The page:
My first goal was to control the Baltic, and for this my easiest targets were Finland, Denmark, and Sweden, in that order. I had also to contend with the kingdom of Poland, played by a human and therefore a much cannier opponent than my actual targets; the Polish player naturally wanted to dominate the Baltic himself. To begin with, though, he had to carve himself a path through the pagan tribes of Livonia and Prussia just to get to the coast; while he was doing that I was establishing Finland as my sphere of interest. Campaigning at such a distance was not trivial for a minor kingdom like Norway, though – pretty soon I ran out of money and had to declare victory and go home, keeping only a few provinces on the coast. That was when Sweden declared war on me.
I was able to avoid decisive battles and attrite the invading Swedish army down, but that sort of war is deadly for the economy; I was a generation recovering from the events of this session.
11. ON FINLAND (1094)
One year Olaf decided to go in east-Viking, and set forth to Finland with a fleet of sixty ships. There he burnt widely around, and many Finns said they should acknowledge him as their overlord. But one great chief of those parts, Lemett, was skilled in casting runes; and he counselled battle. “The One-Eyed does not always give victory to the numerous,” he said, “and it may be this Olaf shall find something to surprise him.”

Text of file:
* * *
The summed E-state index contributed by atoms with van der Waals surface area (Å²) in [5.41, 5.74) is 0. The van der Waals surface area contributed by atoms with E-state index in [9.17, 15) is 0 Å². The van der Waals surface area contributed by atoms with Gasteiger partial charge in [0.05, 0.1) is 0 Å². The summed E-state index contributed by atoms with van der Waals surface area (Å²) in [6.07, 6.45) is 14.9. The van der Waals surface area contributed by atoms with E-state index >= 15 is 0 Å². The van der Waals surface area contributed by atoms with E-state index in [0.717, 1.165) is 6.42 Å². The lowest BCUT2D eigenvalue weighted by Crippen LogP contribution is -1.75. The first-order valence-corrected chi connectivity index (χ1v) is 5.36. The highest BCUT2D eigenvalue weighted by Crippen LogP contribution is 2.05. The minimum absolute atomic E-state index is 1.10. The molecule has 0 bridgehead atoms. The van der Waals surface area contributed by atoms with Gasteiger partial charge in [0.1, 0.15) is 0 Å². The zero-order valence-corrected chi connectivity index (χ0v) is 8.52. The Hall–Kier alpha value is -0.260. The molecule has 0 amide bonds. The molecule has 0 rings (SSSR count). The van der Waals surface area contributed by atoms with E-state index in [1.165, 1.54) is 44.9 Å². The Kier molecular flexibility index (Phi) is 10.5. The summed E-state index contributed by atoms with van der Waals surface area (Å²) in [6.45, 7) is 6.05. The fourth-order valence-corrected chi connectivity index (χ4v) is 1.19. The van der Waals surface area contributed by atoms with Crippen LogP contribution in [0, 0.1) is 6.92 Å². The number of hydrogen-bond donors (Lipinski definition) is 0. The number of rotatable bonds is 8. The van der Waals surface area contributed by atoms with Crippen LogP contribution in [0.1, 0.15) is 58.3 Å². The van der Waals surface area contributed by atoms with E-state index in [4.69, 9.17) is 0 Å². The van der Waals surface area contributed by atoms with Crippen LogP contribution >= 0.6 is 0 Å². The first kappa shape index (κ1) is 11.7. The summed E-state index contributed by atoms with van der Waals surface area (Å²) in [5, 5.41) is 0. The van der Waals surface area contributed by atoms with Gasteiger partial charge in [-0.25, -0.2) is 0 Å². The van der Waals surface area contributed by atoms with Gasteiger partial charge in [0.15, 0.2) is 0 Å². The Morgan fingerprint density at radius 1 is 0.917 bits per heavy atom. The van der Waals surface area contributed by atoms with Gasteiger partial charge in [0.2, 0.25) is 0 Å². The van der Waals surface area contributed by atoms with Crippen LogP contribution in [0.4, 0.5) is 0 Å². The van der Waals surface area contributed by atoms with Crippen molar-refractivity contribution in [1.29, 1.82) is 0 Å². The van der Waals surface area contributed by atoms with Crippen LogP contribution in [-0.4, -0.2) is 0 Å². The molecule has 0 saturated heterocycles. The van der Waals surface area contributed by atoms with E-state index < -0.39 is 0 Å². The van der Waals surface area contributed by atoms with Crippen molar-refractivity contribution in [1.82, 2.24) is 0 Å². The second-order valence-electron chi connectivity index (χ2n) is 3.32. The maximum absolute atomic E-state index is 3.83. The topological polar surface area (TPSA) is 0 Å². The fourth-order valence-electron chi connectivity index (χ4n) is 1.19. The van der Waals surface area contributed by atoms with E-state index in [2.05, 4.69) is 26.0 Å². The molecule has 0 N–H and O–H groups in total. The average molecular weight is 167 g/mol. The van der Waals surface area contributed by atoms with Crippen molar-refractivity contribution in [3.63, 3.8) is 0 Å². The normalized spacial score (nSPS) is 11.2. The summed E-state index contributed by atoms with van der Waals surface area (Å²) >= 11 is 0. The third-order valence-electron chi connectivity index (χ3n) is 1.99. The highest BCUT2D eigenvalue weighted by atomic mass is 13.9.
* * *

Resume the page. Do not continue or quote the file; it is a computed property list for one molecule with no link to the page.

So the Finns drew up their host and came forth to give Olaf battle; and Olaf arranged his men so that the Viken men were on the right, and the Skånings on the left, with his own household guard in the center. Seeing that the Norwegian host was twice as numerous as the Finns, everybody felt certain of victory. But as they advanced, a great wind blew in their faces with a sting of snow in it although it was summer; and many said later that they had heard the old gods howling for the blood of Christians in that wind. So when it came to blows, the Norwegians were tired, while the Finns were still fresh; and in the end Olaf’s host was forced to retire. So they came to peace with the Finns, and only that part of Finland that had already sworn to obey Olaf was kept under his control.
(OOC : Gah, pagans with 16 martial skill…)
11. WAR WITH DENMARK (1095)
Olaf had not forgotten how the Danes had insulted him, and so the year after he came home from Finland he once again called out the men of Viken and Akershus; but because the spring was late that year, he set the muster point to be in Jylland and not Norway, and set out with only the Akershus men.
Now as they arrived in Denmark, they found that the Danes were roused against their coming, and had come out to meet them on sea; and that boded ill for the Norwegians, for they had only thirty ships, while the Danes had sixty. But Olaf was cheerful, saying “Now we’ll show these Danes who is the coward. Let each man kill two!” And seeing their king leading the way, nobody dared object. But as the battle wore on, the Danes got the upper hand, clearing many ships.
However, around vespers, as the Norwegians were hard pressed, more ships were sighted on the horizon; and Olaf, whose sight was sharper than any’s, shouted for joy : “Here come our friends to our aid! Forward, King’s men!” And his guards took new heart, while the Danes were discouraged. The Viken fleet thus won Olaf a great victory; and King Estrid was forced to flee Jylland. Thus that country was added to Olaf’s domains.
12. WAR WITH SWEDEN